To study the relationship between exposure to airborne particles in a pulp and paper mill and markers of inflammation and coagulation in blood.
Personal sampling of inhalable dust was performed for 72 subjects working in a Swedish pulp and paper mill. Stationary measurements were used to study concentrations of total dust, respirable dust, PM10 and PM2.5, the particle surface area and the particle number concentrations. Markers of inflammation, interleukins (IL-1b, IL-6, IL-8, and IL-10), C-reactive protein (CRP), serum amyloid A (SAA), and fibrinogen and markers of coagulation factor VIII, von Willebrand, plasminogen activator inhibitor, and D-dimer were measured in plasma or serum. Sampling was performed on the last day of the work free period of 5Â days, before and after the shift the first day of work and after the shifts the second and third day. In a mixed model analysis, the relationship between particulate exposures and inflammatory markers was determined. Sex, age, smoking, and BMI were included as covariates.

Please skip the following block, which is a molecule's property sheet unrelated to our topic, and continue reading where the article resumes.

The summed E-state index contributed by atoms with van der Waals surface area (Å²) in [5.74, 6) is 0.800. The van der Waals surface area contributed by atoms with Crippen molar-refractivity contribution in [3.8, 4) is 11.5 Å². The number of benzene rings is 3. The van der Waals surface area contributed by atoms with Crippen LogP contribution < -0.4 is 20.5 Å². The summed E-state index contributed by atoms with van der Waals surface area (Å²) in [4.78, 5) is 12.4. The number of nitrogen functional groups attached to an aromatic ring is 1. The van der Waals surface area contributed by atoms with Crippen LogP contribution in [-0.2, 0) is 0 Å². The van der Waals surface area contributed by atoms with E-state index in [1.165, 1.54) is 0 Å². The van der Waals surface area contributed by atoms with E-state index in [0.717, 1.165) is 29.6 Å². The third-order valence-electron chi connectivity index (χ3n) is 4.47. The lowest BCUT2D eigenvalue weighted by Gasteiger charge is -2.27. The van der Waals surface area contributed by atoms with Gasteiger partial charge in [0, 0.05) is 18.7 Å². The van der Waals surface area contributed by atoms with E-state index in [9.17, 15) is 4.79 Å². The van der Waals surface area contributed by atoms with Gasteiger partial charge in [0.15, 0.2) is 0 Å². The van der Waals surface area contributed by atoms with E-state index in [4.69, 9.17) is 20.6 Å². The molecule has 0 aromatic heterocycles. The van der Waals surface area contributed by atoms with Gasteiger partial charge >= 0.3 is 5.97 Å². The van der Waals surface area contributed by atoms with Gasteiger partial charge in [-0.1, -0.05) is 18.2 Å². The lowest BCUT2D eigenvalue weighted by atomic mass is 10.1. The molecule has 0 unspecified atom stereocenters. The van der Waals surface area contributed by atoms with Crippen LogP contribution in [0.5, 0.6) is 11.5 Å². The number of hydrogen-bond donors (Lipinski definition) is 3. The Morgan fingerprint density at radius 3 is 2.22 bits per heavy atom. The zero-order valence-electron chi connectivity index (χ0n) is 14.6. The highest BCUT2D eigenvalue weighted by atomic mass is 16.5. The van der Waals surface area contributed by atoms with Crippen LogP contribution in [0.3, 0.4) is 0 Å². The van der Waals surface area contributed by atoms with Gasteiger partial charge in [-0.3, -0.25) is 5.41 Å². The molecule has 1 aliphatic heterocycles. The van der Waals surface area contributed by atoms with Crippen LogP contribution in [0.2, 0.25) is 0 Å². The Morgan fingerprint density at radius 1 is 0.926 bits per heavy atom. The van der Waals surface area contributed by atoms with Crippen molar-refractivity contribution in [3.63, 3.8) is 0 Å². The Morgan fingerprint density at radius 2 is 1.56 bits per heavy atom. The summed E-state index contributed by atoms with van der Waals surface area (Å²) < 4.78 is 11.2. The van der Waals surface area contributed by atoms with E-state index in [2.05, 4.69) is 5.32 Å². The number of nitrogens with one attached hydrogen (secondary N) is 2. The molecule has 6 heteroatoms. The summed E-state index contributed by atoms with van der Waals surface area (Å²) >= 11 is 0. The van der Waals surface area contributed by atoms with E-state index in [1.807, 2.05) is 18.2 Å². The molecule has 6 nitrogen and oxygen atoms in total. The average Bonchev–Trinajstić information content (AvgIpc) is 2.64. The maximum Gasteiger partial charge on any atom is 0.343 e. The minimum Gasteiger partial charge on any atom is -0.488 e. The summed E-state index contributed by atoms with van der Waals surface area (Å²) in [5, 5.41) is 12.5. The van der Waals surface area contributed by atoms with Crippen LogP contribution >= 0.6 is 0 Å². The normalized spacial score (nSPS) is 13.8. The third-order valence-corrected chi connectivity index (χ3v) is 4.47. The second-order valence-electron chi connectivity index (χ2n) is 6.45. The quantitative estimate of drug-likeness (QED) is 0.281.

The average 8-h time-weighted average (TWA) air concentration levels of inhalable dust were 0.30Â mg/m(3), range 0.005-3.3Â mg/m(3). The proxies for average 8-h TWAs of respirable dust were 0.045Â mg/m(3). Significant and consistent positive relations were found between several exposure metrics (PM 10, total and inhalable dust) and CRP, SAA and fibrinogen taken post-shift, suggesting a dose-effect relationship.
This study supports a relationship between occupational particle exposure and established inflammatory markers, which may indicate an increased risk of cardiovascular disease.
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